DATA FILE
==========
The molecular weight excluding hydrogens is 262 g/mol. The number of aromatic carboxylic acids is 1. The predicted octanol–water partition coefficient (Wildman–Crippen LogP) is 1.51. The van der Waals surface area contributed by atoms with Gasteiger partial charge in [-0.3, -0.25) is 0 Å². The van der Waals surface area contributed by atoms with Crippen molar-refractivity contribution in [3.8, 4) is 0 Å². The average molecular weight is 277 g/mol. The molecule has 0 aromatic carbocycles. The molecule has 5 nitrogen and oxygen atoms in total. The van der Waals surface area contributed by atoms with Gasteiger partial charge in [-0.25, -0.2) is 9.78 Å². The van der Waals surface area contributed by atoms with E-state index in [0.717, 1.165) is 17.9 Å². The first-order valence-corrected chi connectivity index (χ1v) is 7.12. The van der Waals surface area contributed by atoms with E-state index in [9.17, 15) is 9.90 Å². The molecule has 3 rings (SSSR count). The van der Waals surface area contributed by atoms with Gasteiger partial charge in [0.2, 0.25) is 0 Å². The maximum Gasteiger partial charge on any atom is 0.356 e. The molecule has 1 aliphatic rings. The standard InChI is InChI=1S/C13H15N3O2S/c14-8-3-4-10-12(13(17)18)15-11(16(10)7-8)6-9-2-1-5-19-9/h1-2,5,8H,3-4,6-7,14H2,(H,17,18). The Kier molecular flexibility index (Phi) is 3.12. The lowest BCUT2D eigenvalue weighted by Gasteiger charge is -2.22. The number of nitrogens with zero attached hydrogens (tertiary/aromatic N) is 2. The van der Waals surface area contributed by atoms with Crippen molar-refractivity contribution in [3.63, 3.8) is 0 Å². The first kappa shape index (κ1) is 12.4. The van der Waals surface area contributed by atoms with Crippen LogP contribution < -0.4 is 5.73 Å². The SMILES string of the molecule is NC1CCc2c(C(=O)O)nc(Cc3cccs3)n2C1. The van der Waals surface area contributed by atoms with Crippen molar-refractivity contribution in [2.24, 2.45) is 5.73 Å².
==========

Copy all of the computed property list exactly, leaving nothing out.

The molecular weight excluding hydrogens is 262 g/mol. The number of aromatic carboxylic acids is 1. The predicted octanol–water partition coefficient (Wildman–Crippen LogP) is 1.51. The van der Waals surface area contributed by atoms with Gasteiger partial charge in [-0.3, -0.25) is 0 Å². The van der Waals surface area contributed by atoms with Crippen molar-refractivity contribution in [3.8, 4) is 0 Å². The average molecular weight is 277 g/mol. The molecule has 0 aromatic carbocycles. The molecule has 5 nitrogen and oxygen atoms in total. The van der Waals surface area contributed by atoms with Gasteiger partial charge in [-0.25, -0.2) is 9.78 Å². The van der Waals surface area contributed by atoms with E-state index in [0.717, 1.165) is 17.9 Å². The first-order valence-corrected chi connectivity index (χ1v) is 7.12. The van der Waals surface area contributed by atoms with E-state index in [9.17, 15) is 9.90 Å². The molecule has 3 rings (SSSR count). The van der Waals surface area contributed by atoms with Gasteiger partial charge in [0.2, 0.25) is 0 Å². The maximum Gasteiger partial charge on any atom is 0.356 e. The molecule has 1 aliphatic rings. The standard InChI is InChI=1S/C13H15N3O2S/c14-8-3-4-10-12(13(17)18)15-11(16(10)7-8)6-9-2-1-5-19-9/h1-2,5,8H,3-4,6-7,14H2,(H,17,18). The Kier molecular flexibility index (Phi) is 3.12. The lowest BCUT2D eigenvalue weighted by Gasteiger charge is -2.22. The number of nitrogens with zero attached hydrogens (tertiary/aromatic N) is 2. The van der Waals surface area contributed by atoms with Crippen molar-refractivity contribution in [3.63, 3.8) is 0 Å². The first kappa shape index (κ1) is 12.4. The van der Waals surface area contributed by atoms with Crippen LogP contribution < -0.4 is 5.73 Å². The SMILES string of the molecule is NC1CCc2c(C(=O)O)nc(Cc3cccs3)n2C1. The van der Waals surface area contributed by atoms with Crippen molar-refractivity contribution in [2.24, 2.45) is 5.73 Å².